10-Day & 21-Day ARMS Index vs. Daily Closes of DJIA (January 2003 to Present) - The 10-day MA of the ARMS Index is now trading at a relatively oversold reading of 1.146 - definitely not overbought enough on a ST basis to call for an impending top, even though the 21-day MA is at a relatively overbought reading of 0.948.  This author would like to see the 10-day MA decline back to the 0.90 level before he would be willing to call for a top in the equity markets.

As I mentioned on the above chart, the 10-day moving average of the NYSE ARMS Index - at 1.146 - is still relatively oversold.  This author would like this reading to decline back to the 0.90 area before he would be willing to call for a shortable top in the stock market.  For now, bears should sit still and wait on the sidelines.  Like I said in our last week's commentary: At some point early next year, the stock market and the commodity markets will be a significant short - but for now, let's just go ahead and enjoy our Christmas holidays.

Let's now take a look at the most recent action in the stock market and wrap up our commentary, since it is getting late in the evening for me!  Last week saw an extension of the consolidation phase which began two weeks ago, and while the stock market remains slightly overbought in the short-run, this author will not be surprised if the rally resumes shortly, especially since there could be a potential "trigger" (the Fed meeting) this Tuesday.  Over the intermediate term, the current uptrend remains very much intact - with the Dow Industrials a mere 162 points away from breaking to a new cyclical bull market closing high.  Following is the daily chart showing the most recent action of the Dow Industrials vs. the Dow Transports:

Daily Closes of the Dow Jones Industrials vs. the Dow Jones Transports (July 1, 2003 to December 9, 2005) - For the week, the Dow Industrials declined 99 points while the Dow Transports declined 36 points - thus extending the 'consolidation period' from two weeks ago.  The ability of the two major Dow indices to hold up so well coming off of a huge five-week rally from late October is nothing short of impressive.  In our commentary over the last several weeks, I stated: 'My guess is that the Dow Industrials will eventually surpass its March 4th high of 10,940.55, but definitely not its all-time high.'  As of right now, the Dow Industrials is a mere 162 points from breaking the March 4th high.  My guess is that any breakout of the Dow Industrials will result in more retail investors being pulled in - but which will ultimately disappoint most investors.  For now, we will continue to stay neutral and not chase any rallies from current levels.

For the week ending last Friday, both the Dow Industrials and the Dow Transports continued their consolidation phase - with the former declining 99 points and the latter declining 36 points.  In the short-run, the market is no longer hugely overbought, and therefore, a resumption of the uptrend from the late October bottom could occur at any time.  Note that we are now only 162 points away from topping the March 4th high and "only" 222 points away from the psychological 11,000 level in the Dow Industrials.  Like I have mentioned over the last several weeks, the breaking out of the Dow Industrials from these two levels is nearly inevitable at some point within the next couple of months.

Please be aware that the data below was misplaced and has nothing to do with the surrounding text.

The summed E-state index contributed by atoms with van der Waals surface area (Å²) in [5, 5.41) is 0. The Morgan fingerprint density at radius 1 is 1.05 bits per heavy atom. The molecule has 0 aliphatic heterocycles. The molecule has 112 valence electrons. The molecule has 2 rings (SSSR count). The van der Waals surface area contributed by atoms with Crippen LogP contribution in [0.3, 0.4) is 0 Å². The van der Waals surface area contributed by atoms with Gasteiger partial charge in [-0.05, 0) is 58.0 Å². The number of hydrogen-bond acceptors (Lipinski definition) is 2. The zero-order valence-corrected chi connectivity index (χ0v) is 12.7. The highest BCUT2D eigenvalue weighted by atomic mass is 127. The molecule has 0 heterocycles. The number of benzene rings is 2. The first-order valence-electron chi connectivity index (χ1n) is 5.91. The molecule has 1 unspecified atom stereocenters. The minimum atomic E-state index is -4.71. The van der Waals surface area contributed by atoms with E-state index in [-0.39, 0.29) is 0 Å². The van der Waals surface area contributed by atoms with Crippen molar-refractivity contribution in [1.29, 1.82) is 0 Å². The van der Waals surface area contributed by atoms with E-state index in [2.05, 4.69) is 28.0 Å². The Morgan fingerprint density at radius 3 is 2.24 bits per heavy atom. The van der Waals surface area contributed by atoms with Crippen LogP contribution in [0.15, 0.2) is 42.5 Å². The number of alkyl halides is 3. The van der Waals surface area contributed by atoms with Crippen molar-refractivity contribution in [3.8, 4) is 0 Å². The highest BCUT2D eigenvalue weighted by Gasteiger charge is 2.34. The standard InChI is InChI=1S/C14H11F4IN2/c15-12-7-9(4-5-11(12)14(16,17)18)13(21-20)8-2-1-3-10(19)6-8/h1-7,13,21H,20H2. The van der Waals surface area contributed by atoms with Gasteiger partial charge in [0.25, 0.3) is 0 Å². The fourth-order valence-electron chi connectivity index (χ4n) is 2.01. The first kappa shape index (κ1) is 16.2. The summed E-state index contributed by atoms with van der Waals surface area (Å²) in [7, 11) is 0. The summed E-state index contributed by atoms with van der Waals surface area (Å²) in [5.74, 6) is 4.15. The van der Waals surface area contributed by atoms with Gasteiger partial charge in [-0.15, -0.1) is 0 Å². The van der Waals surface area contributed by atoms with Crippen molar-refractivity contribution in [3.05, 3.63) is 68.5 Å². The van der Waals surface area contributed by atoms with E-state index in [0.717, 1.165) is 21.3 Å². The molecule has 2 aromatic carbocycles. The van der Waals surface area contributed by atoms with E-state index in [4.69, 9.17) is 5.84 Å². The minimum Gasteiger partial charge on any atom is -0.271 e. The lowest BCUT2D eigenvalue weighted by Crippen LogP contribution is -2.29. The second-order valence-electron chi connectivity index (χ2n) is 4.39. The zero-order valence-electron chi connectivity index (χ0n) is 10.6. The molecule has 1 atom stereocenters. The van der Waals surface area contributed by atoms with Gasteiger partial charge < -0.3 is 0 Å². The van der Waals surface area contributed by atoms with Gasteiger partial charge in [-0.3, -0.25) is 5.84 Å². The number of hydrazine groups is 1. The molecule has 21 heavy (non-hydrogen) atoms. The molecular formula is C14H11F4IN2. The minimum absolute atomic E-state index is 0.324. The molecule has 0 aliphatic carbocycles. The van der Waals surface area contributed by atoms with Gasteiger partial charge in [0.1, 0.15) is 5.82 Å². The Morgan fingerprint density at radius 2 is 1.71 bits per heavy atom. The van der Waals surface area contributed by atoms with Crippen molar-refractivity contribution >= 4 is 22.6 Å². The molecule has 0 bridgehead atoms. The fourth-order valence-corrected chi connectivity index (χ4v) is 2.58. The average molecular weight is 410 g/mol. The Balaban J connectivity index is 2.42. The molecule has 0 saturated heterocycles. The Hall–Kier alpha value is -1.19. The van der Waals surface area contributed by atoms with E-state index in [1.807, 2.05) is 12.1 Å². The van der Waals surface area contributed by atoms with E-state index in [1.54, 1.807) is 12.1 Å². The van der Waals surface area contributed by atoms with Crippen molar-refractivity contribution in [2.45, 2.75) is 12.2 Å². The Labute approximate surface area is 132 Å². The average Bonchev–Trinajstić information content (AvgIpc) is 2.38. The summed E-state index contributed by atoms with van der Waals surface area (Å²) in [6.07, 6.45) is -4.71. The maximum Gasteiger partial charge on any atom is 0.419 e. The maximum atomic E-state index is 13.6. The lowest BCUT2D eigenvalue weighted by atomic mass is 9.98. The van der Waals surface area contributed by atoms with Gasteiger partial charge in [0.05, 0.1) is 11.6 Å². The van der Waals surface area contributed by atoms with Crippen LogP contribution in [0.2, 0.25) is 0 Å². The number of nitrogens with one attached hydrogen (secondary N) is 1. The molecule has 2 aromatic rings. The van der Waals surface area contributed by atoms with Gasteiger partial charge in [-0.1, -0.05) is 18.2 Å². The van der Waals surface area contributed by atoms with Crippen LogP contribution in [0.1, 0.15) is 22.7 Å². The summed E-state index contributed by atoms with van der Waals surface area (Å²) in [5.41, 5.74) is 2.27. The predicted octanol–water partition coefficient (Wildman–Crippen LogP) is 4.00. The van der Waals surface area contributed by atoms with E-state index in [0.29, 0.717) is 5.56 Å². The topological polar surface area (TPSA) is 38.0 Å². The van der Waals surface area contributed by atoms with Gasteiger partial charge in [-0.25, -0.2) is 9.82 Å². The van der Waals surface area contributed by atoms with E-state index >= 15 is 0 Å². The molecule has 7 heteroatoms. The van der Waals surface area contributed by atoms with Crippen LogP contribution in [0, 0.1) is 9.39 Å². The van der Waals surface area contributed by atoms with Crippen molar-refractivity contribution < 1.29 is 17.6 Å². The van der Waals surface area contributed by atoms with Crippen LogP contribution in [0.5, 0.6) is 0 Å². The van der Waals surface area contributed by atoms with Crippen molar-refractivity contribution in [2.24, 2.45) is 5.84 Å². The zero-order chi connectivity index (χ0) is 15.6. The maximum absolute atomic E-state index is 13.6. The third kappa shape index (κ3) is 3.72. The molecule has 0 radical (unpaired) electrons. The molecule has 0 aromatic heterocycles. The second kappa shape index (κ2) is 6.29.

Let's now discuss our most popular sentiment indicators.  In a nutshell, even though are popular sentiment indicators are signaling highly overbought signals in the short-run, the longer-term signals (i.e. the ten-week moving averages) are still at close to neutral levels, suggesting that this current rally has not been played out yet.  Let's start with the Bulls-Bears% differential readings in the American Association of Individual Investors Survey vs. the Dow Industrials.  During the latest week, the Bulls-Bears% differential readings in the AAII Survey increased slightly from 29% to 31% - which is consistent with a stock market that is in a neutral to up trend:

DJIA vs. Bulls-Bears% Differential in the AAII Survey (January 2003 to Present) - The Bulls-Bears% Differential in the AAII survey increased slightly from 29% to 31% in the latest week.  The bias of this survey still remains up - and should continue to do so at least until we get another severely overbought reading such as a 40%+ weekly reading.  Meanwhile, the ten-week MA, rose from 15.3% to a still relatively low 19.1% - hardly an overbought reading over a longer time period and suggests that the bias still remains up (this author would not start to 'panic' until we see a 25%+ reading).  For now, we will remain neutral in our DJIA Timing System.  In the short-run, the bias of the market still remains up, but recent events are signaling an impending top in the stock market.

Meanwhile, the ten-week moving average rose from an oversold reading of 15.3% to a more neutral reading of 19.1% - suggesting that there is still more room to go on the upside.  Again, this author would not call an imminent top in the stock market until we see at least a 25%+ reading in the ten-week moving average of the Bulls-Bears% differential in the AAII survey.  More likely, however, I would like to see a reading in the ten-week moving average of 30%+.